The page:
All carbon config files are present in the default location /opt/graphite/conf/. For fresh installations, none of the .conf files exists, rather there will be files with .conf.example for each of them. To create your own settings, simply copy the .conf.example files and remove the .example extension.

  

Carbon is normally divided into four components:

   

Carbon-cache

Carbon-cache – carbon-cache.py accepts metrics sent through various protocols and writes them to the Whisper database. It also caches the metric values in RAM and pushes all the data according to the intervals defined in Whisper’s storage-schemas.conf file. The cache also provides support to Graphite webapp by returning recently queried data points from memory and helps improve performance. The cache daemon looks at two basic config files to fetch necessary information needed to handle and store the metrics:

  1. Carbon.conf – This file is the main config file and primarily defines the ports and protocols to listen for under the [cache] section.
  2. Storage-schemas.conf – This file defines the retention policies for various metrics and also defines their aggregation timelines (if any). This file is mainly used by Whisper while creating new metrics.

Graphite allows spinning up multiple carbon-cache.py instances to handle the I/O load. Users can simply run carbon-cache.py instances behind a carbon-aggregator.py and carbon-relay.py.  

 

Carbon-relay

Carbon-relay – carbon-relay.py is primarily used for replication and sharding. The basic config files for carbon-relay.py are:

  1. Carbon.conf – Listener hosts and ports are defined here along with the RELAY_METHOD. The RELAY_METHOD could either be set to ‘rules’ or ‘consistent-hashing’.

    When RELAY_METHOD = rules, the carbon-relay.py instance can run at the forefront and forward all the incoming data to multiple carbon-cache.py backends. These carbon-cache.py instances could then be running on different servers and ports. Users can also choose to define regex patterns to filter their choice of metrics being sent to specific hosts. The patterns would have to be defined in the relay-rules.conf file.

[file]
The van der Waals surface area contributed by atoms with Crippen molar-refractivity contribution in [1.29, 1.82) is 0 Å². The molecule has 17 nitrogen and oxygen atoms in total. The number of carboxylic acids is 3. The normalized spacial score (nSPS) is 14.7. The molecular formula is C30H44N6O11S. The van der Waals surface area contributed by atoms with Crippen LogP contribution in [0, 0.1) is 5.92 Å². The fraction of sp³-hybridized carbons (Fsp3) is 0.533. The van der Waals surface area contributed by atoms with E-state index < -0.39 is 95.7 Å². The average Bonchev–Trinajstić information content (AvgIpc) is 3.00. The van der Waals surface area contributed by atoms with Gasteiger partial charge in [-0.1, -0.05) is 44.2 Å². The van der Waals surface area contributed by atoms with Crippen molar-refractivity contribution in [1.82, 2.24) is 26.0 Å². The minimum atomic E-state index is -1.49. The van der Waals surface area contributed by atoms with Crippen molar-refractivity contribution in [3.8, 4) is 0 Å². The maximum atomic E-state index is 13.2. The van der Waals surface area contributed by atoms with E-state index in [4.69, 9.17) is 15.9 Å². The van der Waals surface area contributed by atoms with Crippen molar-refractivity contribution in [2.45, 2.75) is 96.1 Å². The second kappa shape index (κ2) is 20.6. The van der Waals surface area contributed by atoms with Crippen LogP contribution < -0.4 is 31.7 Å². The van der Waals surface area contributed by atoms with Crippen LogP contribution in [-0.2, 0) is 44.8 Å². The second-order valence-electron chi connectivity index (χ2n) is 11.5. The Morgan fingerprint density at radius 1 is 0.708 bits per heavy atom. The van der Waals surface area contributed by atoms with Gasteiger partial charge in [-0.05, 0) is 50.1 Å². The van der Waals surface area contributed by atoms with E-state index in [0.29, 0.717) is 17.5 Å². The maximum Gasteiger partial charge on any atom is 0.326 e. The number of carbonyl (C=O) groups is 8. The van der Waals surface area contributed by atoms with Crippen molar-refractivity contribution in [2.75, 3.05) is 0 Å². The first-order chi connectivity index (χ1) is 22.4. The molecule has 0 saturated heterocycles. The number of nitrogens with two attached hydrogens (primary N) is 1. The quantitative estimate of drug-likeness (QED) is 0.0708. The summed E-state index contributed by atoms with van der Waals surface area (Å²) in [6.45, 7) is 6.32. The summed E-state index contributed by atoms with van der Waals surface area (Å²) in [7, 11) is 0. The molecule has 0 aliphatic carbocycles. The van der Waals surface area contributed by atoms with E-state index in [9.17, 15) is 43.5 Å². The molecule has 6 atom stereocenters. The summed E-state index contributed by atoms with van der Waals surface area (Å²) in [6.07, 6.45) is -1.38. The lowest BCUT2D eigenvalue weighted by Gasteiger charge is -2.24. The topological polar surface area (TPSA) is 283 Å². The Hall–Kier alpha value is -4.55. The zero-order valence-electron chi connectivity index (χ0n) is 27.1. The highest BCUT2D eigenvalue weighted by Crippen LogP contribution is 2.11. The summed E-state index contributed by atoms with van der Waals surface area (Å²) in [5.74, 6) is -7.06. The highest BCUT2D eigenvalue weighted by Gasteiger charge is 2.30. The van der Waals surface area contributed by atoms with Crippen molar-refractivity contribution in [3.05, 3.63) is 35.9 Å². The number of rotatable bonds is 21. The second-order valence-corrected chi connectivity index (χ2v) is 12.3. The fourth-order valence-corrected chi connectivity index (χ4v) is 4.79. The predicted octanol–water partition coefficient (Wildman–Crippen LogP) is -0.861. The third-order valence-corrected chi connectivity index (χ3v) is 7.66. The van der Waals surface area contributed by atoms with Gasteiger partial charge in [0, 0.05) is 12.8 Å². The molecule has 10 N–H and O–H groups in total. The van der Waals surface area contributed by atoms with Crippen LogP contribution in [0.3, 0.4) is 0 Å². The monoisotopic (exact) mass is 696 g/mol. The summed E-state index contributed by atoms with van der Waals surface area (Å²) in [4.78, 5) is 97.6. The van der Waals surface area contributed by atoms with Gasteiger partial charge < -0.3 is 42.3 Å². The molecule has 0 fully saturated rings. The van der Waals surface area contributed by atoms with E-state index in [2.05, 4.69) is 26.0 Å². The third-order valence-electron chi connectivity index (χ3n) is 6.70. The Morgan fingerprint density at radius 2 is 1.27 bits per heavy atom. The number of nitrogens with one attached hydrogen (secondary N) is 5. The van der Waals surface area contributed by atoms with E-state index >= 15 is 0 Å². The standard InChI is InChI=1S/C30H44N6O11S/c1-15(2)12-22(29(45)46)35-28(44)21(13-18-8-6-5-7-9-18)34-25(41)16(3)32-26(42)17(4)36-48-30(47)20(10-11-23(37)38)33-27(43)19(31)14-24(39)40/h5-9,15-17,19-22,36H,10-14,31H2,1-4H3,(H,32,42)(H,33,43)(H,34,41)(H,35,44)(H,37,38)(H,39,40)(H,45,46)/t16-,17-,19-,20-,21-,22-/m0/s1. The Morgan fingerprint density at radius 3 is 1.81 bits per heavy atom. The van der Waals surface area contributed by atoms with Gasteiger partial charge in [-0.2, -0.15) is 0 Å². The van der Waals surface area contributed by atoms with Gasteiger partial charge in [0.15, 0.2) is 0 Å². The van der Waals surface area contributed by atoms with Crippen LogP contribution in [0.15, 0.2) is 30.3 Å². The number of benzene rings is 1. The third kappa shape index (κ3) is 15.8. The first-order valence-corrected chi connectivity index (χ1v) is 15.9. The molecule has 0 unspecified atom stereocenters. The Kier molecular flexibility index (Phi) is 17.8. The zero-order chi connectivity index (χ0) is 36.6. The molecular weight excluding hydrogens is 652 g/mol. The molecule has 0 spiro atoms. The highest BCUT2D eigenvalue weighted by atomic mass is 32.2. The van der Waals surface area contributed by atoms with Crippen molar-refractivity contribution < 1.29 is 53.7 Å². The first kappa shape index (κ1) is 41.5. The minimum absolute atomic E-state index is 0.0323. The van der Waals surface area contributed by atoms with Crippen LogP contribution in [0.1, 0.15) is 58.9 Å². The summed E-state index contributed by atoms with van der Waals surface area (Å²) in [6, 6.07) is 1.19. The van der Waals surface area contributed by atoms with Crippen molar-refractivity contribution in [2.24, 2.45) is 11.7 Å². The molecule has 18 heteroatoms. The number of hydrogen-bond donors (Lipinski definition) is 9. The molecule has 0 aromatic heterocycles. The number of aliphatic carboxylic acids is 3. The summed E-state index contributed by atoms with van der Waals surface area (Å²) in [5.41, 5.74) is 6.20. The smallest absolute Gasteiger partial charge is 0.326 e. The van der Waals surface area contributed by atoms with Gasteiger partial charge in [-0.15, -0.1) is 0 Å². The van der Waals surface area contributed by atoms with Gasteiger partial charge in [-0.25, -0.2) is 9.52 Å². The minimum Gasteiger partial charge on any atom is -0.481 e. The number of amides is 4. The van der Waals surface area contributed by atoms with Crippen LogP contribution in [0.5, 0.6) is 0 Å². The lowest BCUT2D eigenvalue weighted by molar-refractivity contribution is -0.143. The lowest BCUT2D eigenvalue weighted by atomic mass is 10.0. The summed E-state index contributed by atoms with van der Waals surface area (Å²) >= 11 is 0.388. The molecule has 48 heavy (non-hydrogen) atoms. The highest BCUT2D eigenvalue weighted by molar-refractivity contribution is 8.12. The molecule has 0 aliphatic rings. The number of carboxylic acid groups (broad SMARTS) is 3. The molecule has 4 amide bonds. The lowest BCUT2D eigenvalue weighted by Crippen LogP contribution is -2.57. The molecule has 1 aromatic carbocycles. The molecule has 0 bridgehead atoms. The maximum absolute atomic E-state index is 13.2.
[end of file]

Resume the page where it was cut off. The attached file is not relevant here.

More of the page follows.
When RELAY_METHOD = consistent-hashing, a DESTINATIONS setting defines the sharding strategy across multiple carbon-cache.py backends. Users can also provide the same hashing list to Graphite webapp using CARBONLINK_HOSTS to spread the queries across multiple backends.

  2. Relay-rules.conf – If RELAY_METHOD is set to rules in the above carbon.conf file, users can define regex patterns or server tuples here and Graphite will forward the metrics to specific hosts or ports based on successful matches. 

   

Carbon-aggregator

Carbon-aggregator – carbon-aggregator.py is primarily used to buffer metrics over time by running it before carbon-cache.py. These metrics can be aggregated before sending them to Whisper which reduces the granularity of data and provides better I/O performance. However, aggregation is a metric based choice and may not be applied as a blanket over all metrics. 

The aggregation-rules.conf allows users to define time intervals, aggregation functions and regex patterns for metric names. The carbon-aggregator.py listens to buffered metrics over time and after the defined time interval, it aggregates the values as per the defined function (average or sum), and returns a single value to carbon-cache.py which is then saved to Whisper. The carbon.conf contains a [aggregator] section where users can define the listener and destination hosts/ports.

   

Carbon-aggregator-cache

Carbon-aggregator-cache – carbon-aggrgegator-cache.py was created by combining carbon-aggregator.py and carbon-cache.py. It reduces the overhead caused by running two separate daemons. The [aggregator-cache] section in the carbon.conf file defines the listener and destination ports/hosts. The other changes remain as per the carbon-relay.py and carbon-aggregator.py mentioned above.

    

  

Conclusion

To conclude, Carbon is the backbone of Graphite and most of its functionalities are handled by its component daemons. There is a lot that Carbon offers but it depends upon the users and how they want to use it. Aggregation, retention and storage policies differ from company to company and even metric to metric.  

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Hosted Graphite is a cloud based scalable solution provided by the MetricFire team to capture all your data needs so you don’t have to handle the complexities of storage and configurations. Hosted Graphite is integrated with Grafana and is capable of displaying billions of real time data points using beautiful graphs and dashboards. Try the Hosted Graphite free trial now.